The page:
I want to do classification with 2 classes. When I classify without smote I get:

Precision       Recall            f-1
0,640950987     0,815410434       0,714925374

When I use smote: (oversample the minority class at 200% and k = 5)

Precision        Recall           f-1
0,831024643      0,783434343      0,804894232

As you can see this works well.

However, when I test this trained model on validation data (which hasn't got any synthetic data)

Precision        Recall           f-1
0,644335755      0,799044453      0,709791138

which is awful. I used a random decision forest to classify.

Has anyone got any idea why this is happening? Any useful tips regarding extra tests I can try to get more insight are welcome too.

More info: I do not touch the majority class. I work in Python with scikit-learn and this algorithm for smote.

The confusion matrix on the test data (which has synthetic data): enter image description here

The confusion matrix on the validation data with the same model (real data, which was not generated by SMOTE)

enter image description here

Edit: I read that the problem possibly lies in the fact that Tomek Links were created. Therefore I wrote some code to remove the tomek links. Though this doesn't improve the classification scores.

Edit2: I read that the problem possibly lies in the fact there is too much of an overlap. A solution for this is a more intelligent synthetic sample generation algorithm. Therefore I implemented

ADASYN: Adaptive Synthetic Sampling Approach for Imbalanced Learning

My implementation can be found here. It performed worse than smote.


2 Answers 2


If you oversample the training data to change the relative class frequencies in the training set, you are implicitly telling the classifier to expect the validation set to have those same class frequencies. As the class frequencies influence the decision boundary, if the validation set class frequencies are different, then the classification boundary will be wrong as a result and performance will be sub-optimal.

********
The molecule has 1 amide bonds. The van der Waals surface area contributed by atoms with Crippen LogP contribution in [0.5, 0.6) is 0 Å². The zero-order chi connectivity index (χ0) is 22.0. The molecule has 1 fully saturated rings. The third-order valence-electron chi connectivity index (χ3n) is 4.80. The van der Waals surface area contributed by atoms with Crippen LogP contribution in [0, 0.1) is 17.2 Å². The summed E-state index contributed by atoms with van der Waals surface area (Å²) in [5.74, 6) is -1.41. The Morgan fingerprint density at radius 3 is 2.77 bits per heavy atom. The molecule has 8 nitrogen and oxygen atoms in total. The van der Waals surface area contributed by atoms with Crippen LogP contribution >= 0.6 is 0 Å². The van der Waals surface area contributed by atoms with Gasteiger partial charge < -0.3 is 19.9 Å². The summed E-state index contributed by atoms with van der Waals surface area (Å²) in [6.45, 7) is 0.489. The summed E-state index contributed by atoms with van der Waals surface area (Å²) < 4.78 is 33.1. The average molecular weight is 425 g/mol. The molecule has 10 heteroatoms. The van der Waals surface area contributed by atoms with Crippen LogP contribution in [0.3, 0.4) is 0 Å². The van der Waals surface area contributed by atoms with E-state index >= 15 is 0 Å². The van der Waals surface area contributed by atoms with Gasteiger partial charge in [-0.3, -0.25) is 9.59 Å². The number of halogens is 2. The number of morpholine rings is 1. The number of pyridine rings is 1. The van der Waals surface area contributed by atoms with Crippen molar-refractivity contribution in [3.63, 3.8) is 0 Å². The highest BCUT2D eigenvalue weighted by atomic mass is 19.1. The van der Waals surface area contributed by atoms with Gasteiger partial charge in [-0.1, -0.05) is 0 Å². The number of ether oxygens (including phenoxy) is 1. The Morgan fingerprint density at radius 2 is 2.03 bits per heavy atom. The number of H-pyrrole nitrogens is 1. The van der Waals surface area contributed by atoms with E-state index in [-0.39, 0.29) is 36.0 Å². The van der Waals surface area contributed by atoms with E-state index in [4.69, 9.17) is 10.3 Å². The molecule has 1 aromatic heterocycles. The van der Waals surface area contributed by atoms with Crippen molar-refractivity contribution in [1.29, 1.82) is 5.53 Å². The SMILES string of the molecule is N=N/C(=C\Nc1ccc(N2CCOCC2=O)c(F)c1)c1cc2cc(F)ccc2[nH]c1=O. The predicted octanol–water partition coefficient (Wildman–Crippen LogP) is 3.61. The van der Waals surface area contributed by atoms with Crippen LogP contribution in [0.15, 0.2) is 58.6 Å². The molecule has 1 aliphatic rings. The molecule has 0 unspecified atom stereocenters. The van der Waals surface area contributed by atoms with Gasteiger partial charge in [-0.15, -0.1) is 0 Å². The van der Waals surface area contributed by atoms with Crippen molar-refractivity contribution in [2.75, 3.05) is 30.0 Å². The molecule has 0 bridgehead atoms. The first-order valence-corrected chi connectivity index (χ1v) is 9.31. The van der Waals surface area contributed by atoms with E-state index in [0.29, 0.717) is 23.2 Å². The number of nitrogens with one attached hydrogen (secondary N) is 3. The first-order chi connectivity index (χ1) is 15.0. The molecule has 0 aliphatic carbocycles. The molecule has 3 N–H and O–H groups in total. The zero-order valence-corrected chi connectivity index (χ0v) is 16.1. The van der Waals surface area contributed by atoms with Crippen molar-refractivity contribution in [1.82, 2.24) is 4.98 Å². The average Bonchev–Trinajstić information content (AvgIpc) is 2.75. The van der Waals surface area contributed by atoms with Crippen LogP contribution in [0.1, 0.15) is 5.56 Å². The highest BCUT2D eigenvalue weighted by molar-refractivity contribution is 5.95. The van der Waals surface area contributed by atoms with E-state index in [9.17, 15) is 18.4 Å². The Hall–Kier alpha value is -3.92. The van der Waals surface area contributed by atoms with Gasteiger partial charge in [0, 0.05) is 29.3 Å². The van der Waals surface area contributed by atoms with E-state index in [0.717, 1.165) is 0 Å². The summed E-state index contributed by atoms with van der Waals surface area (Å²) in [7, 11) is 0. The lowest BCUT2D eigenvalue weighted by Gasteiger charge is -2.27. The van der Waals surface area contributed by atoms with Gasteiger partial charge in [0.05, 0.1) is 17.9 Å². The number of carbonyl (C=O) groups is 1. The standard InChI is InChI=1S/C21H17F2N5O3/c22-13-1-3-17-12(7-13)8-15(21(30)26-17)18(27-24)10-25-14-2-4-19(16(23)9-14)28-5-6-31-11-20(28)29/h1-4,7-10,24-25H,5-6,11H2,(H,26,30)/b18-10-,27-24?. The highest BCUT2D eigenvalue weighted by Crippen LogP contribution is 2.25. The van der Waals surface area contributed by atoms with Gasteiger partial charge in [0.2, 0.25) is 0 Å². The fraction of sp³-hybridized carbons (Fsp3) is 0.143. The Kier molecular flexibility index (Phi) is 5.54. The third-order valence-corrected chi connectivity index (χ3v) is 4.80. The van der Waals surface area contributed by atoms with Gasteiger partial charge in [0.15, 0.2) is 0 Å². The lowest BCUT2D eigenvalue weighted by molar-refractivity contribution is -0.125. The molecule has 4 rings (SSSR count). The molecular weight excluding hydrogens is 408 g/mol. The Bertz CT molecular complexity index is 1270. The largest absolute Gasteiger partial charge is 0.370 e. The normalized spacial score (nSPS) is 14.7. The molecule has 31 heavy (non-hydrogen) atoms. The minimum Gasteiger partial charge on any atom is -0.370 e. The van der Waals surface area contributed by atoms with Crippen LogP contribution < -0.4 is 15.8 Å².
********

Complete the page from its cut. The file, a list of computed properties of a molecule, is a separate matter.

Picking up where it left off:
Now it is true that for some classifiers, having imbalanced classes can cause it to perform badly, and re-sampling the data can help to correct this. However if you oversample the minority class too much, you will over-correct and performance will be suboptimal because the the difference in class frequencies between the training and validation sets is more than is needed to correct the imbalance problem.

My recipe then would be to use cross-validation to choose the degree of oversampling that is required to just compensate for the "class imbalance problem" experienced by your classifier, but no more. Note however this leads to an additional parameter that needs to be tuned, which leads to greater computational expense, and a higher likelihood of over-fitting in model selection (if the total number of tunable parameters is non-negligible).

  • $\begingroup$ This extra parameter you talk about, is this the % I use ? (in my case 200%). I can't choose a smaller one, they have to be in steps of 100. Though if I understand correctly, if I make validationset which is balanced like the training set, it will give better results ? $\endgroup$ Commented Jun 13, 2013 at 11:24
  • $\begingroup$ yes, the %age was indeed the parameter I meant; it is a pity if the software only allows this to be changed in steps of 100. Some machine learning algorithms (e.g. the SVM) allow you to weight positive and negative patterns differently (for the SVM have a different value of the parameter C for each class). This is directly equivalent to SMOTE in the case of the SVM, so that may be another way to get around the problem. $\endgroup$ Commented Jun 13, 2013 at 11:31
  • $\begingroup$ I tried the SVM solution. In sci-kit learn it is possible to set the weights inversely proportional to class frequencies (automatically). Though this gives very bad results ( for linear, polynomial, rbf and sigmoid kernel) $\endgroup$ Commented Jun 13, 2013 at 11:45
  • $\begingroup$ If you just set them inversely proportional to the class frequencies that tells the SVM to act as if the class frequencies in the validation set are equal, which again is likely to over-compensate for the class balance problem. Try tuning the weights via cross-validation, it normally works for me. The other thing to do is to consider whether the misclassification costs actually are the same for false-positive and false-negative errors, and if not, include this in setting the C parameters for each class. $\endgroup$ Commented Jun 13, 2013 at 11:48
  • $\begingroup$ Hmmm I've tried tuning the weights manually though what the SVM predicts is or all 1s or all 0s. No in-between. (Btw I've added confusion matrices to the question for clarification, as you can see by using SMOTE, the unbalance is gone when using a test set which is also composed of synthetic data but there is still in unbalance when a test is run on the validationset.) $\endgroup$ Commented Jun 13, 2013 at 12:12

Have you considered using the R implementation of random forest via Rpy? It has an option that allows you to choose both the sample size that each tree is trained on and the fraction falling into each class. I've found it to be the most effective way to deal with imbalance when using random forest.


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